Sick benefits

19 Jan
You wouldn’t wish illness on anybody. Serious illness is wicked, prolonged and unfair, and shorter, less serious bouts are generally a nuisance. It’d be strange to ask others to cross their fingers for you, in the hope that you’d contract a nasty winter virus, thinking, “Please let this be the time that I get the flu. I think it would do me the world of good.” Last week, on Thursday, I was not saying to myself “Ooh, the weekend’s coming up and I know what I’d really like to do. Have the flu so that I can feel really wretched for the best part of a week.” But strangely enough, the things that you think you don’t want can sometimes be the very things that you need.
Come Friday morning, I was a picture of ill-health. Even my children, usually totally unsympathetic and tormentingly loud in the face of sick people, tiptoed around me as if I would break should they prod me too enthusiastically. My husband even administered my drugs (Nurofen standard for night, Nurofen cold and flu for day when I needed to be alert to check on Twitter or iPlayer highlights.)
The cat cuddled up to me fondly and gave me loving head butts and generous doses of fish breath. I think he felt like a kindred spirit, the underdog in a family of buffoons. He knew that his place on the bed was going to have to shared with the likes of me for a few days, so he made an effort to make friends with me for once.
I’m making my illness sound very serious, but I only had flu. When I say flu, I mean it in the ways that I have not meant it on countless other occasions. It’s not just men who are hypochondriacs. I would happily class myself as one too, but that is because as a mother I feel I have to be. Always dealing with other people’s problems, usually the children’s various ugly infestations of verrucas, nits or worms (OK, my kids have not had the latter yet but it’s only a matter of time, unless that was something that only occurred in my ’80s childhood) or countless visitations of tonsilitis, snot storm colds and stomach bugs – adults always come last on the sympathy list.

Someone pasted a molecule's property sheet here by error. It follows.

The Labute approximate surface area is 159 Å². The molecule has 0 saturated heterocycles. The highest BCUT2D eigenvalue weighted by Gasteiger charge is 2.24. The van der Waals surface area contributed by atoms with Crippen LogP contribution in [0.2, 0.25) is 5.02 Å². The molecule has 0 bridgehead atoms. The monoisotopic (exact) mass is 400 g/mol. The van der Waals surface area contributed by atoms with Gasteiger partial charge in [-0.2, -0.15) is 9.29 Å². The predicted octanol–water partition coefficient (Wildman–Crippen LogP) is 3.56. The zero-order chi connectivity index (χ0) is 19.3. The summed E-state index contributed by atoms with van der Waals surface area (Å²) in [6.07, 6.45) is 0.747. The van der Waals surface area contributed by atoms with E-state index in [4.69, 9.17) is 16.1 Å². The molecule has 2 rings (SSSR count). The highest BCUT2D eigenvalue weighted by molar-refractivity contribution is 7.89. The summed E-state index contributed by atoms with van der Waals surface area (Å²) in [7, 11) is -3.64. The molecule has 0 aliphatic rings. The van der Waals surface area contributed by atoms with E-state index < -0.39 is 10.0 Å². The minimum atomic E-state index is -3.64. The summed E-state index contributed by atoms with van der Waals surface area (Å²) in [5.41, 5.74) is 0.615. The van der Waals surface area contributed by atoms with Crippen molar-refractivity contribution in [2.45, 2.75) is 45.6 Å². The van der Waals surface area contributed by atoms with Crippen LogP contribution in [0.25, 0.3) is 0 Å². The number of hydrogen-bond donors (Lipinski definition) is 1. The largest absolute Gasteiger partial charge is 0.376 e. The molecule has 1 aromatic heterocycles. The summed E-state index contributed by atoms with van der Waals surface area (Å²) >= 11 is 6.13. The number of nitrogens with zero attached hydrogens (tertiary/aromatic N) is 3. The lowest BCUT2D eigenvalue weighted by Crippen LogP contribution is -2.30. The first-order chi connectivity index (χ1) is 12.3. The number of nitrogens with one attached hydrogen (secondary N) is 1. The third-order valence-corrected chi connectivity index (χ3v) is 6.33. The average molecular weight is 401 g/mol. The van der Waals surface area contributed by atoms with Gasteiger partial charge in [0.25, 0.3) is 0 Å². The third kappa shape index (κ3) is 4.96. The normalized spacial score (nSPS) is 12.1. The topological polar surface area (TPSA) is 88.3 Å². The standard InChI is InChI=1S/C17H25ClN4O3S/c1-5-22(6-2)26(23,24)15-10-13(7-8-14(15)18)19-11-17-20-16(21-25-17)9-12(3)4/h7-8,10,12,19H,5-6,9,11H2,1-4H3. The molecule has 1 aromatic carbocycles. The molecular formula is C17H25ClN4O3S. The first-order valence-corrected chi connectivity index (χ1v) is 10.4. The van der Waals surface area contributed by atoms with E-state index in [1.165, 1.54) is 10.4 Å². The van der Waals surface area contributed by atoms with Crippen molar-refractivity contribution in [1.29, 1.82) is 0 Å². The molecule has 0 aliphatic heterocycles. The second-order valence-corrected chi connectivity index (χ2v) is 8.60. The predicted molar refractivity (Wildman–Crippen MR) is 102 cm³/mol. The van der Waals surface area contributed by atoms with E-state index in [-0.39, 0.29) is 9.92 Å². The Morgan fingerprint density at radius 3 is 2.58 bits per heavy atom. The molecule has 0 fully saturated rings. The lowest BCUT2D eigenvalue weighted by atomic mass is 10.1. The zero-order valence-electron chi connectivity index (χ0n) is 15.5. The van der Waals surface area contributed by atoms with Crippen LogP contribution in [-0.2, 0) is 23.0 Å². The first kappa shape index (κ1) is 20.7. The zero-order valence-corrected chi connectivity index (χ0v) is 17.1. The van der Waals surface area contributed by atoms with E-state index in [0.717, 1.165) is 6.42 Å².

I feel it is my right to protest a little too loudly when I’m fed up, or more often than not to get all of them to just shut the hell up “Children, I have a migraine and your rendition of ‘When the saints…’ is turning it into a sickness migraine.” In reality, I’ve usually god a bit of a dull ache around the temples, but I have to exaggerate otherwise the singing will continue.
This time though, my moans were heartfelt. I was too damn sick to protest about anything and I lay on top of my bed, speed-dialling my husband on Friday evening to find out if he could get home early (his idea of early, 8.30pm after 2 ‘essential’ pints in the pub after work.)
Things certainly took a turn for the better once that first day of sickness was over. Having endured a day of hell, that can only be described as allowing the children to do whatever they wanted for the 12 hours while I lay on the bed trying to stop the baby from eating newspaper, I knew I couldn’t endure a weekend of it. Flu and children just aren’t comfortably doable, if the adult in charge is the sick party. I understand that women who give birth behind bushes unaided would be capable of looking after broods of ten or more even with hallucination inducing fevers, but I’m not one of those women. I knew after a sick day with three children, a temperature topping 103ºF (a guesswork figure, from the reliable  hand on forehead tactic that tells you nothing more than how hot or cold your hand is) that I was no super mum.